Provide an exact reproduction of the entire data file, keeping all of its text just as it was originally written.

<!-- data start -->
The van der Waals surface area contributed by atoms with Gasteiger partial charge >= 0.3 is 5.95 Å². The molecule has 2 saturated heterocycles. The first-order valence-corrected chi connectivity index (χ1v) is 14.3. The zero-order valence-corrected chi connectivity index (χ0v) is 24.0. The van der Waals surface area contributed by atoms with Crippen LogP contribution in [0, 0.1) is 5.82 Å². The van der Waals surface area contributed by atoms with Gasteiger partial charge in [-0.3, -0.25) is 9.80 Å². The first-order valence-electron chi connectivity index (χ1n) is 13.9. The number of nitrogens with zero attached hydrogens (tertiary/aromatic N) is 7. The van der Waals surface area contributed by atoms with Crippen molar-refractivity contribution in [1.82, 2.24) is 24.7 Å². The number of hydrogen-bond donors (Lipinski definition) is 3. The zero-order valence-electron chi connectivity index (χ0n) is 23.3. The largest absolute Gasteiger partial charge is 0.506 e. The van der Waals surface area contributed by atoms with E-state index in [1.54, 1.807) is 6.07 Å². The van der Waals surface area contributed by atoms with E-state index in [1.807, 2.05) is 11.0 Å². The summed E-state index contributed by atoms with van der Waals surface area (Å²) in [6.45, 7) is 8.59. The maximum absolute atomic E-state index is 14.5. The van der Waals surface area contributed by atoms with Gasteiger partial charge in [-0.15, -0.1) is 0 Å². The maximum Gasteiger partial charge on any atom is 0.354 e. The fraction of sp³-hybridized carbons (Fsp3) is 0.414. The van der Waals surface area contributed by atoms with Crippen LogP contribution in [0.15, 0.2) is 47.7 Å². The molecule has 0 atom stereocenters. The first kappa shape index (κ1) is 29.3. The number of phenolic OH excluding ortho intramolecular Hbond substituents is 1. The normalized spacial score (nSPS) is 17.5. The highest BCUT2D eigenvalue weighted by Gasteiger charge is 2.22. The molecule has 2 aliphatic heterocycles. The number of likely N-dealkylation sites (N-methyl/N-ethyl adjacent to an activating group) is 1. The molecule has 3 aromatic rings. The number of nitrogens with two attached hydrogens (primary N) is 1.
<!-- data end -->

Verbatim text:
The van der Waals surface area contributed by atoms with Gasteiger partial charge >= 0.3 is 5.95 Å². The molecule has 2 saturated heterocycles. The first-order valence-corrected chi connectivity index (χ1v) is 14.3. The zero-order valence-corrected chi connectivity index (χ0v) is 24.0. The van der Waals surface area contributed by atoms with Crippen LogP contribution in [0, 0.1) is 5.82 Å². The van der Waals surface area contributed by atoms with Gasteiger partial charge in [-0.3, -0.25) is 9.80 Å². The first-order valence-electron chi connectivity index (χ1n) is 13.9. The number of nitrogens with zero attached hydrogens (tertiary/aromatic N) is 7. The van der Waals surface area contributed by atoms with Crippen molar-refractivity contribution in [1.82, 2.24) is 24.7 Å². The number of hydrogen-bond donors (Lipinski definition) is 3. The zero-order valence-electron chi connectivity index (χ0n) is 23.3. The largest absolute Gasteiger partial charge is 0.506 e. The van der Waals surface area contributed by atoms with E-state index in [1.54, 1.807) is 6.07 Å². The van der Waals surface area contributed by atoms with E-state index in [1.807, 2.05) is 11.0 Å². The summed E-state index contributed by atoms with van der Waals surface area (Å²) in [6.45, 7) is 8.59. The maximum absolute atomic E-state index is 14.5. The van der Waals surface area contributed by atoms with Gasteiger partial charge in [-0.15, -0.1) is 0 Å². The maximum Gasteiger partial charge on any atom is 0.354 e. The fraction of sp³-hybridized carbons (Fsp3) is 0.414. The van der Waals surface area contributed by atoms with Crippen LogP contribution in [0.15, 0.2) is 47.7 Å². The molecule has 0 atom stereocenters. The first kappa shape index (κ1) is 29.3. The number of phenolic OH excluding ortho intramolecular Hbond substituents is 1. The normalized spacial score (nSPS) is 17.5. The highest BCUT2D eigenvalue weighted by Gasteiger charge is 2.22. The molecule has 2 aliphatic heterocycles. The number of likely N-dealkylation sites (N-methyl/N-ethyl adjacent to an activating group) is 1. The molecule has 3 aromatic rings. The number of nitrogens with two attached hydrogens (primary N) is 1.